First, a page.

As training camp approaches, the Los Angeles Lakers have one perceived glaring weakness. The team’s depth at the center position is scarce with a reliance on unproven players to carry the load.
JaVale McGee was signed to a one-year contract and Moritz Wagner was drafted late in the first round of the 2018 NBA Draft, but gone are Brook Lopez and Julius Randle, the team’s two prominent five-men last season and arguably its best players.
The Lakers are hoping for a center by committee approach in year one of the LeBron James era. McGee, despite being a two-time champion and a better player than most give him credit for, is unable to play heavy minutes due to his asthma. Zubac has seemingly lost weight and is in better shape than he was last season but for much of that year, he was unplayable on both ends of the court. Wagner showed some promise in Summer League but he is a rookie who may not have the size, let alone the skill, to play center in the NBA for much time. James and Kyle Kuzma may see some time as small-ball fives.
All of this is to say that there’s a big question mark in the middle for the Lakers and depending on how Zubac has developed and how Wagner plays from the get-go, it could be a major issue for a team who will have to fight for a playoff spot even with James.
The team recently gained an open roster spot after buying out and waiving Luol Deng in order to create more future cap space. Right now, it seems unlikely that the Lakers will use that spot, seemingly hoping to keep it open into the season in case of a trade or buyout candidate signing with the purple and gold. But training camp is the time to experiment and if they can find the right fit, it would be wise to shore up that weakness before the games begin.
There are not too many names left out there to pick from but the free agency pool could be getting some reinforcements in the coming days. According to The Athletic’s Shams Charania, the New York Knicks are expected to part ways with center Joakim Noah soon.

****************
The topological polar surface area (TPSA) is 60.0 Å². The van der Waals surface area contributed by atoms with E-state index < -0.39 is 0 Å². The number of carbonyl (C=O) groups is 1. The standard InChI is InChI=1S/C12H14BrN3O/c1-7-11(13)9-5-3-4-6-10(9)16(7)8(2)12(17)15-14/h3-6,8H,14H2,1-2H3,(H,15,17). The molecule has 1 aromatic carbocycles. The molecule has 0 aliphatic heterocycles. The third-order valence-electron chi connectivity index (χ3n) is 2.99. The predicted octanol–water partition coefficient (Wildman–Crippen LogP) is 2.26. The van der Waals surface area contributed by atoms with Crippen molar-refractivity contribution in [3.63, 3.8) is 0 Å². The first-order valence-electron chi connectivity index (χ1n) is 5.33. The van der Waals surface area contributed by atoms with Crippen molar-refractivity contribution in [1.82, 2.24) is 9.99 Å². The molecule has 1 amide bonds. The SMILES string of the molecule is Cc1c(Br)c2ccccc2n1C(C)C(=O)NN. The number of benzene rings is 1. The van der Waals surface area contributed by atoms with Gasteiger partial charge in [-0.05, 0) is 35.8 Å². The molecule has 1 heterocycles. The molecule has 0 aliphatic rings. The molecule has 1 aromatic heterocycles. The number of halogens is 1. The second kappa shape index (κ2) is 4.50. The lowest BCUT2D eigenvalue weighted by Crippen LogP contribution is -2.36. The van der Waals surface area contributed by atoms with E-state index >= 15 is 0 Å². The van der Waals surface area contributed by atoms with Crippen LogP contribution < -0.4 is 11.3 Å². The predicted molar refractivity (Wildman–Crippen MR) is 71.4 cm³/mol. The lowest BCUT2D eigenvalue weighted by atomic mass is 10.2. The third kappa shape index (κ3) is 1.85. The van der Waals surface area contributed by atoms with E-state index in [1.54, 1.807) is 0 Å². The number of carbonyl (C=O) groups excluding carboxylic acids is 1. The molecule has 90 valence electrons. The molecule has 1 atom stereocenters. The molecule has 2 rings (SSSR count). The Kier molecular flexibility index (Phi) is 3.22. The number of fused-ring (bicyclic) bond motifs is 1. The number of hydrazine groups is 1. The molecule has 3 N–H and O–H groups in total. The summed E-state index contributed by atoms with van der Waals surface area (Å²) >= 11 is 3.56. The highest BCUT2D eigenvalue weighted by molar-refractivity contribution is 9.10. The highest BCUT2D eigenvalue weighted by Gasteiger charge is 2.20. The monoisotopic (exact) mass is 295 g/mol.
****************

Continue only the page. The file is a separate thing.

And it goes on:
Noah was among the first signings in the infamous summer of 2016 which saw the Lakers sign two albatross contracts in Deng and Timofey Mozgov. (In fact, Noah’s leaked contract ahead of free agency may have prompted the ridiculous cost of signing Mozgov for the Lakers). Since then, the center has dealt with continuous injuries, playing in only 53 out of a possible 164 games.
When he has played, Noah has been a shell of his former self. At his peak, Noah was a two-time All-Star and both a Defensive Player of the Year and Most Valuable Player candidate. His versatility at his position was the key to some phenomenal Chicago Bulls teams in the early 2010’s.
But in New York, Noah has averaged a meager 4.6 points and 7.9 rebounds a game in 20 minutes. He has only shot 49.1 percent from the field. Noah’s struggles can be traced back to his final year in Chicago where he shot a career-low 38.3 percent from the field in 29 appearances.
So with all of that to boot, what could Noah have left in the tank for a team like the Lakers?
Make no mistake, Noah was not a good player his last three seasons. But certain aspects of his game are still there and the Lakers could take advantage of them, especially at the much lower rate he would sign for.
Because he only appeared in seven games last year, it’s hard to take much from Noah’s stats in year two in New York. The 33-year-old’s 2016-17 numbers over 46 games, however, can serve to paint a broad portrait of the center’s current form.
According to Synergy, Noah’s 1.168 points per possession (PPP) on all offensive possessions (including those ending in assists) ranked in the 51st percentile, making him a roughly median player in the NBA. His shooting possessions, however, were mostly abysmal outside of two noticeable categories.
Noah scored 1.231 PPP (49th percentile) on cuts and 0.925 PPP (31st percentile) as a pick-and-roll roll man in 16-17. Those numbers are not mind-blowing by any means, but they indicate how Noah can best be used. It’s not hard to imagine Noah being an above average pick-and-roll threat and cutter alongside two of the best playmakers in the NBA in James and Lonzo Ball. James, Ball and Noah could form a deadly passing trio when on the court together.
Defensively, Noah is no longer the pesky game changer that he once was, but he’s no turnstile, either. Noah ranked in the 88th percentile in guarding pick-and-roll roll men, the 84th percentile in isolation, the 37th percentile in guarding pick-and-roll ball handlers and the 32nd percentile in post-ups.
It’s clear that Noah can no longer keep up with athletic guards on the perimeter and he can struggle to get enough lift to really contest shots at the rim. But he is still a heady defender and can use his length at a high level to be a menace on that end of the floor.
Noah is never going to revert to his prime form and who knows how one more year of aging and injuries has further impacted his game. But setting aside his salary over the past two seasons, it’s clear that he can still be a rotation player when healthy.
The Lakers will not be able to solve their issues at the center position at this point unless Zubac or Wagner really surprise everyone. But in Noah, they can at least find a competitive option, a veteran who has been around the league and can impart wisdom on the Lakers’ young bigs while still contributing in what could be an ideal situation for him.